The Non-Discovery of Australia -- Part 1
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From: Peter Langston <psl>
Date: Fri, 11 Apr 97 17:20:01 -0700
Subject: The Non-Discovery of Australia -- Part 1
Forwarded-by: Keith Bostic <email@example.com>
From: The Vedgymight History of Australia by C. Below:
The Non-Discovery of Australia
Although Australia was very large, it remained undiscovered for a
considerable length of time.
1. The Aboriginal Non-Discovery:
The Aborigines were the first people not to discover Australia.
They failed to discover it because the had:
a. No Guns
b. No Bibles
c. No Diseases
d. No Flags
e. No Title Deeds
Furthermore, they may have walked over at low tide, which would have
been cheating, since Discovery has to be done by boat. In any case,
it didn't count since it all happened thousands of years ago, before
the Age of Discovery.
Thus Australia remained undiscovered.
2. The Dutch
The second people not to discover Australia were the Dutch.
Considering how often the bumped into it on their way to Java, it is
perhaps surprising that they never discovered it. It was, however,
fortunate, as otherwise we might all be talking Dutch and be
Reformed. This is why Australia is known today as the Lucky Country.
Instead of discovering Australia, the Dutch nailed dinner plates
to some trees and then killed one another. This was the first
occurence of European Civilisation in Australia.
One Dutch ship went even further South, and got a brief glimpse of
a country they called Van Diemen's land, after their captain, Abel
Tasman. However they failed to discover it. Instead of discovering
it, they sailed on and failed to discover a country so like their
native Zeeland that they called it Niewe Zeeland. When they had
finished laughing at this joke they gave up sailing and became
Trekers and Bores. So New Zealand got nothing out of it except a Z,
and became Pakeha (1).
(1) From Maori: pake = lucky + ha = country; or, according to other
authorities, pa = Dutchman + keha = go home.
3. The Spaniards
The third people not to discover Austalia were the Spaniards (or
'Portugese', as they are sometimes called).
The Portugese (or, if you prefer, Spaniards) sailed all over the
world naming everything after their saints. By the time the got to
Vanu Atu (as it was not called) they had run out of Saints, so they
named the biggest island there Espiritu Santo and went home to get
the latest new list of Saints.
This was fortunate, because Austalia was the next place they would
have come to, and we might all now be speaking Spanish (or Portugese,
as the Brazilians call it).
4. The French
Australia was also not discovered by the great French
flower-person, Bougainvillea, inventer of the Condominium, a
miniature Anglo-French Letter. Thus Australia was saved from Gauguin,
atom bombs and La Gloire, which is the French technical term for
chronic military disaster.
Australia was also not discovered by the Seafaring Chinese of the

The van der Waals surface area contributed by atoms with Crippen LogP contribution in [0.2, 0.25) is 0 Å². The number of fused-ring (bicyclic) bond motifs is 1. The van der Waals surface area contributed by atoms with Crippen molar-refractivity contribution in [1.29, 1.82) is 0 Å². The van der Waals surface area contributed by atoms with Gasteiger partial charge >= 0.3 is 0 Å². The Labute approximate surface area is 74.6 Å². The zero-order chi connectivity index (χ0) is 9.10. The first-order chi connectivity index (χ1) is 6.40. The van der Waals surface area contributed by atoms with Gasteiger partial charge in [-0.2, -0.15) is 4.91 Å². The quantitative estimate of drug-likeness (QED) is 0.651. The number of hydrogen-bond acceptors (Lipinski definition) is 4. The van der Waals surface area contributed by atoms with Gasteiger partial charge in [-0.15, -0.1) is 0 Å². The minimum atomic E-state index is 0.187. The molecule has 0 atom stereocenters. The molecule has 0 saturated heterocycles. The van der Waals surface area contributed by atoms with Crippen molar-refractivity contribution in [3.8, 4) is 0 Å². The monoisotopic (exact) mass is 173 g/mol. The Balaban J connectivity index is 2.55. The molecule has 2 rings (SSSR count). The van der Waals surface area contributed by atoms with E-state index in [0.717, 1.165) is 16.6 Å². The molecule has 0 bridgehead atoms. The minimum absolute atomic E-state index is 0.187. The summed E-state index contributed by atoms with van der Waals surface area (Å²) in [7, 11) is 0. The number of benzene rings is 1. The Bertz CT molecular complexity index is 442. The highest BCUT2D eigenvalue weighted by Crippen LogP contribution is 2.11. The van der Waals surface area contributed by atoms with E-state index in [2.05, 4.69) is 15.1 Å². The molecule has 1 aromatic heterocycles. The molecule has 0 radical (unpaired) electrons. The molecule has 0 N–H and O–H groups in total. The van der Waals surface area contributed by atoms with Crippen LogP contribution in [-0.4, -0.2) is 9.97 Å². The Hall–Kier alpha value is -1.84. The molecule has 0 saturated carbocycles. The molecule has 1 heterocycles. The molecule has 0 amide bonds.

Ming Dynasty, etc., who left small deposits of personal effects on
beaches and sailed away. These people are known to Historians as
1. Name a person who did not discover Australia.
2. Arrange in descending order:
(a) Dinner plates;
(b) La Gloire.
3. Assess the place of Etcetera in Australia History.
1. Walk across to Tasmania at low tide.
2. Organise a bull-fight in your neighbourhood.
3. Blow up a condominium.
# firstname.lastname@example.org #
The Non-Discovery of Australia -- Part 2
The Discovery of Australia
In 1770, The first date in Australian History took place, it was:
# 1770 #
In that year, Captain Cook was sent to Tahiti to Observe the
Trasit of Venus.
The Transit of Venus was supposed to be something of great
Importance to the British Navy. But all Captain Cool found was
some dusky Tahitian maidens in grass skirts (or not, as the case
may be); so he sailed on.
Thus it was that Captain Cook came to Australia. His immediate
impact on the Continent was similar to that of the Dutch, except that
he kept on doing it over and over again.
By the time he had come to Australia about three times, and found
it equally hard each time, he decided that it should be discovered.
Fortunately, he had with him:
e. Title Deeds
In short, all the accoutrements of Discovery. So he discovered it.
He asked the inhabitants what the name of the country was, but,
finding that they were black and didn't speek English, he concluded
that they were Welsh. So he called the country New South Wales,
and wrote it on a Title Deed.
He then sailed away to Hawaii, where the local inhabitants feared
he was going to discover them and got in first by hacking him to pieces.
In memory of this event, the islands were called the Sandwich Islands
until they were discovered properly by the Americans.
Some of Cook's crew, however, managed to escape, and sailed back
to England. They gave the title deeds of New South Wales to King
George III, who immediately went mad.
One of the main symptoms of his madness was that he started taxing
the Americans, which caused a number of terrible things, including Tea
Parties and Daughters of the Revolution. All this is immensely
important to understanding the Causes of Modern Australia, so this
paragraph must be learned by heart before going on to Part 3 of our
1. Where was 1770? Is it still there?
2. Translate into New South Welsh:
'The All-Blacks re playing at Cardiff Arms Park'.
3. Which of the following arguments is the more
a. This is a Gun. Hands up or I shoot.
b. This is a title deed. Hands up or I shoot.
1. Observe the Transit of Venus. Describe how it felt.
2. Collect some saples of diseases. Paste them on your screen.
3. Hold a Tea Party. Do not invite the British. When they
come, run next door and say "The British are Coming!".
Then shoot them.
© 1997 Peter Langston